The symmetry is extraordinary. Five years to the day since Ruud Gullit's final act as Newcastle United's manager was to drop Alan Shearer for a now infamous derby defeat in the pouring rain against Sunderland, Sir Bobby Robson also left the striker on the bench.
The symmetry is extraordinary. Five years to the day since Ruud Gullit's final act as Newcastle United's manager was to drop Alan Shearer for a now infamous derby defeat in the pouring rain against Sunderland, Sir Bobby Robson also left the striker on the bench. "I'm a brave manager," he said of the decision which was a precursor to the dismal defeat against Aston Villa on Saturday. "Now if that costs me, then it costs me. But at least I'm honest, I'm straight and I'm direct and I made a brave decision." Robson added.
That directness led Robson to seek out his chairman, Freddy Shepherd, first thing yesterday morning. Robson - in no uncertain terms - told Shepherd that he would not work with the threat of the sack hanging over his head. Indeed, Shepherd had let it be known over the weekend that his manager had, at best, a handful of games to turn the club's fortunes around.
Having been challenged, Shepherd made the threat a reality and Robson was out. With the transfer window closing today, and a central defender still not signed, neither expected such a dramatic turn of events. It is a débâcle. But, in truth, it was coming to a head and although much analysis will rightly focus on Robson's relationship with Shearer, it is his dealings with Shepherd which have led to his sudden, sad departure.
Nevertheless, Robson was acutely aware of the importance of Shearer. In his first press conference after taking over at St James' Park in September 1999 he said: "To succeed here it is essential that I get on with Alan Shearer." And he did. Shearer responded and appeared rejuvenated. Publicly both men spoke glowingly about each other but neither has, it should be said, ever been lacking in ego and their relationship is not what it was when, three years ago, Robson backed Shearer to be his successor.
The former England striker wants to play every match, expects to play every match. Robson has consistently pointed out that he is well into his 30s and has, privately, chided Shearer's style. He clearly attempted to offload the player to Liverpool last year - much to his shock - and although Martin O'Neill insists it was he, not Newcastle, who tried to send Shearer to Celtic in the summer, rumour persists that Robson was also keen to see the back of him.
Whatever the strength of that relationship, though, the writing was on the wall for Robson once Newcastle failed to secure a place last season in the group stages of the Champions' League with their pitiful capitulation at the hands of Partizan Belgrade. It was not until October that Newcastle won a Premiership match, and by January this year Shepherd felt moved to issue a threat.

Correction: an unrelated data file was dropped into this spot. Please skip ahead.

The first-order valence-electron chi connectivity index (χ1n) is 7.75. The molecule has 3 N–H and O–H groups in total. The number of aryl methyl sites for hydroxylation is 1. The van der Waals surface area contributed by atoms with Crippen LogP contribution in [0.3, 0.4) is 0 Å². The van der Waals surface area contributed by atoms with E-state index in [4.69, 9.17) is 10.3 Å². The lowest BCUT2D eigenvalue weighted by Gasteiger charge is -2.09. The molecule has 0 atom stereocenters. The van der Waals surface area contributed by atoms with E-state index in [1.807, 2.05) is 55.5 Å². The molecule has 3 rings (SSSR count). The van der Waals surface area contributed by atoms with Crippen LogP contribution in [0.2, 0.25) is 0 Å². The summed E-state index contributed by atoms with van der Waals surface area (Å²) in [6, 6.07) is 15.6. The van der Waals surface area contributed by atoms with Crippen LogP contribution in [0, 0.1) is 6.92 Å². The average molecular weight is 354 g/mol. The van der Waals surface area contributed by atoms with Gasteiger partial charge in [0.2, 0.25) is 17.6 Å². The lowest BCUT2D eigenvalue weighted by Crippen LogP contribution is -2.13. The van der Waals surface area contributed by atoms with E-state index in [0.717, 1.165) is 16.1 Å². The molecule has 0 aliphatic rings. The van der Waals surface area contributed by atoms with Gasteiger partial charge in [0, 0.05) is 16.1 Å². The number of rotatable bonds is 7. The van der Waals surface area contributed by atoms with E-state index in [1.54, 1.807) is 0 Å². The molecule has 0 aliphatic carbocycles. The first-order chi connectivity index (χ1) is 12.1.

"We are not going to put up with it," he said of the performance of the team - and the manager. "I am talking about everyone here," he added. And this from the chairman of a club which had not won a trophy in 35 seasons and which, under Robson, had finished third in the Premiership, reached FA Cup and Uefa Cup semi-finals and had previously performed well in the Champions' League.
Indeed the feeling is that Robson, now 71, should have walked away last summer. Then he would have been accorded the hero's farewell he deserves from his fellow Geordies. But he does not know when to quit. It is probably why he beat both colon cancer and a malignant melanoma on his face, nine years ago, when his surgeon said he would never work again.
Shepherd's campaign against him continued this summer when Robson learned through the media, and not through the boardroom, that he was not to be offered a new contract when his current deal was due to expire at the end of the season.
It then transpired that it was Shepherd, and not Robson, who was conducting Newcastle's transfer business. The manager had no say in the arrival of Patrick Kluivert - who ironically played instead of Shearer at Villa Park - the sale of Jonathan Woodgate or the bid for Wayne Rooney, which is unthinkable at any club, let alone one the size of Newcastle and with such a respected figure at the helm.
Despite all of Robson's achievements he will undoubtedly leave Newcastle an unfulfilled man and not just because the team he assembled never fulfilled its potential. One of his mantras is that "Premiership footballers cannot be monks" and while that is wholly reasonable, Robson failed to impose any semblance of off-field discipline among his squad. And so there was a never-ending catalogue of unsavoury incidents involving players such as Craig Bellamy, Titus Bramble and Kieron Dyer.
It is now Shepherd's job to restore order. Given that he is not the most popular of chairmen, and has never been forgiven for abusing Newcastle fans and making derogatory remarks about women, and was caught visiting prostitutes in Spain, it is a tall order. And one that has become all the more difficult for the appalling way in which Robson has been treated.Reuse content